Cortisol Fact Sheet

  • Cortisol is the body’s most potent glucocorticoid. Glucocorticoid is the “family name” for a group of hormones that increase the blood glucose to prevent hypoglycemia (low blood sugar).   Glucocortocoids are either made by the adrenal cortex in the form of “natural” cortisol or are synthetically derived from natural cortisol. There are many forms of synthetically derived cortisol available on the market, some common names include: hydrocortisone, prednisone, prednisolone, methylprednisolone and dexamethasone
  • Cortisol has many important effects on the body. There are three effects of cortisol that are essential for survival:  blood sugar control, blood pressure control and neutralization of inflammation. The beneficial effects or cortisol such as mood enhancement, increased work capacity, stress resistance, stimulation of immune defenses, anti-pain action and anti-rheumatic action depend on the first three essential effects.
  • Cortisol also acts to calm down any excessive activity of the sympathetic nervous system (adrenaline).  Often, when a person has low cortisol they have high adrenaline which results in physical “burn-out” and emotional outbursts.

Factors that increase cortisol production

  • Stress
  • Activity
  • Certain emotions
  • Bright sunlight –especially morning sunlight
  • Low levels of nighttime Melatonin and growth hormone 

Factors that Decrease Cortisol Production 

  • Melatonin and growth hormone are secreted at nighttime to reduce cortisol levels (promotes sleep)
  • Prolonged stress, PTSD
  • Excess sugar, environmental toxins, nutrient deficiency
  • Age

Signs and Symptoms of Cortisol Deficiency

Physical

  • Fatigue, low energy
  • Getting light headed easily
  • Getting low blood sugar easily
  • Nausea and/or abdominal pain
  • Cravings for sugar and/or salt
  • Dark circles under the eyes or “tired look”
  • Skin rashes (eczema, psoriasis, brown spots, white spots)
  • Predisposition to inflammatory diseases (rheumatoid arthritis, Lupus, etc)
  • Prone to infections
  • Allergies- environmental or food
  • Unable to tolerate medications

Mental

  • Poor resistance to stress
  • Easily distracted, absent minded
  • Memory loss and/or confusion – especially in stressful situations
  • Anxiety and irritability
  • Excessive emotions
  • Negativism 

Treatment of Cortisol Deficiency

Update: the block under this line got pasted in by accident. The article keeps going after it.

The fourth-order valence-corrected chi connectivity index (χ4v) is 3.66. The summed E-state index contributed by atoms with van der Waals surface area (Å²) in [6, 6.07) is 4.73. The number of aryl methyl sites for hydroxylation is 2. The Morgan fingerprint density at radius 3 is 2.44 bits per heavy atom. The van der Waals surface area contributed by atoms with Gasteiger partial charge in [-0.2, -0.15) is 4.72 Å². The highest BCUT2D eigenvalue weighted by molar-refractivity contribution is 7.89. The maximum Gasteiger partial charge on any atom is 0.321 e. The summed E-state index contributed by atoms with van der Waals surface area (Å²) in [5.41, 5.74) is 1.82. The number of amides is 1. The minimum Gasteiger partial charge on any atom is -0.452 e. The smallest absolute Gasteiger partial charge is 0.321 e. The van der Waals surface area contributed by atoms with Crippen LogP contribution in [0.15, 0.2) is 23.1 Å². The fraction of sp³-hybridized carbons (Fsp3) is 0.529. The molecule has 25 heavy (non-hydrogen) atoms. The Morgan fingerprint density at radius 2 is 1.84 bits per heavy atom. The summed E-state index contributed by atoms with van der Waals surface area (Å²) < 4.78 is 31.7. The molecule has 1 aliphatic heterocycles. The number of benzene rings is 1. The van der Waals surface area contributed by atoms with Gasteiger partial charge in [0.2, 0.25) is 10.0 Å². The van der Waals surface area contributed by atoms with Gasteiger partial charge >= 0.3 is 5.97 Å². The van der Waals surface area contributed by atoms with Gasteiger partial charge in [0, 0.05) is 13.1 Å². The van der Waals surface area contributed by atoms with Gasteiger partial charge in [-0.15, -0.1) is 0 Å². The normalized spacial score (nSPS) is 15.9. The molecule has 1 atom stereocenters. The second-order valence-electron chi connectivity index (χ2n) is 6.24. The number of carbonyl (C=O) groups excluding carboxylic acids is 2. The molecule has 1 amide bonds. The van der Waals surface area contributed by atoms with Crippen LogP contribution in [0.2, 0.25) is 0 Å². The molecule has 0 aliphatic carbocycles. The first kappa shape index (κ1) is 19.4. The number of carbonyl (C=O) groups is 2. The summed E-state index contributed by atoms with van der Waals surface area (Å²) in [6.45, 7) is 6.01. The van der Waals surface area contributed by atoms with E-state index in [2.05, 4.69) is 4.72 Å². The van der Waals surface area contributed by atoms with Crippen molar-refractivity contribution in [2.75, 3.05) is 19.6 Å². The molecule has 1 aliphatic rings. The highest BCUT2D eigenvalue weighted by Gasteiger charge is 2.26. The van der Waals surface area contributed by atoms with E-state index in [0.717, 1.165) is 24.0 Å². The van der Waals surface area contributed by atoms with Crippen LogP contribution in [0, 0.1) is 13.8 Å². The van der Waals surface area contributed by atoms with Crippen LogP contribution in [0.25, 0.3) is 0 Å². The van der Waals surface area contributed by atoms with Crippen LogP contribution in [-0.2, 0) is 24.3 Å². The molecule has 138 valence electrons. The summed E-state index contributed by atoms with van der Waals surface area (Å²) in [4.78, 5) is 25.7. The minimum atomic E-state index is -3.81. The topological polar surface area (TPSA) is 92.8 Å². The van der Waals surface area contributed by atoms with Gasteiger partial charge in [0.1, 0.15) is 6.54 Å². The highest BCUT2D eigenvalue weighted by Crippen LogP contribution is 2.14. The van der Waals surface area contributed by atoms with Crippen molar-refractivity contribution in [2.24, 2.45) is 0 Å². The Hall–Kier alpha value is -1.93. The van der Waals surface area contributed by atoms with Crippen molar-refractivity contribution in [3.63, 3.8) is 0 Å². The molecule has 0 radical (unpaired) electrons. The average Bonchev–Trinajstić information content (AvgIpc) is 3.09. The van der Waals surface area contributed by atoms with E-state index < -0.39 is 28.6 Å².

Medication

  • The goal of medication therapy is to “match” normal cortisol production taking into consideration the fluctuations in cortisol needs (recent illness, stress, etc)
  • The daily cortisol production in young, healthy persons is about 15-25mg for women and 25-35mg for men
  • Cortisol levels are highest in the morning about 30-40 minutes after awakening and lowest gently drop to a low around midnight
  • The goal of cortisol treatment is replace sufficient amounts to promote health and quality of life. Over-treatment of cortisol can depress the immune system, promote osteoporosis and create other ailments and should never be done.
  • High dosages of cortisol are sometimes used in emergencies or for certain diseases (i.e. autoimmune disorders) but not for maintenance dosage.

Cortisol replacement is available in many forms, the best route is chosen based on patient needs and severity of symptoms.  Doses may be adjusted to obtain positive effects and prevent unwanted side effects.

  • Oral tablets (e.g. Cortef, Hydrocortisone 5mg and 25mg)

Signs and Symptoms of Too Much Cortisol Replacement

  • Obesity – with fat around the main body area (trunk) rather than the arms and legs. The arms and legs can become quite thin compared with the obese body.
  • Facial puffiness and the face often looking redder than usual.
  • Diabetes.
  • Facial hair in women.
  • High blood pressure.
  • Muscle weakness. In particular a proximal muscle weakness.
  • Thin skin which bruises easily.
  • Purple/pink stretch marks (striae) may appear – similar to those seen on some pregnant women.
  • Tiredness.
  • Aches and pains – particularly backache.
  • Mood swings – such as being more irritable, depressed or anxious than usual.
  • Lack of sex drive (libido).
  • Periods may become irregular, or stop, in women.
  • ‘Thinning’ of the bones (osteoporosis). You may fracture a bone more easily than usual.
  • ‘Water retention’ (edema) around the ankles.
  • Excess thirst.
  • Increased susceptibility to infections.

Risks and Benefits of Treatment

Risks:

  • Seen with excess replacement, as noted above
  • Secondary adrenal insufficiency
  • Electrolyte disturbances
  • Others – see package insert

Contraindications:

  • Use caution in patients with psychiatric disorders, ulcerative colitis, low thyroid, certain infections and immune suppression

Benefits:

  • Improvements of symptoms associated with low cortisol production

 

 

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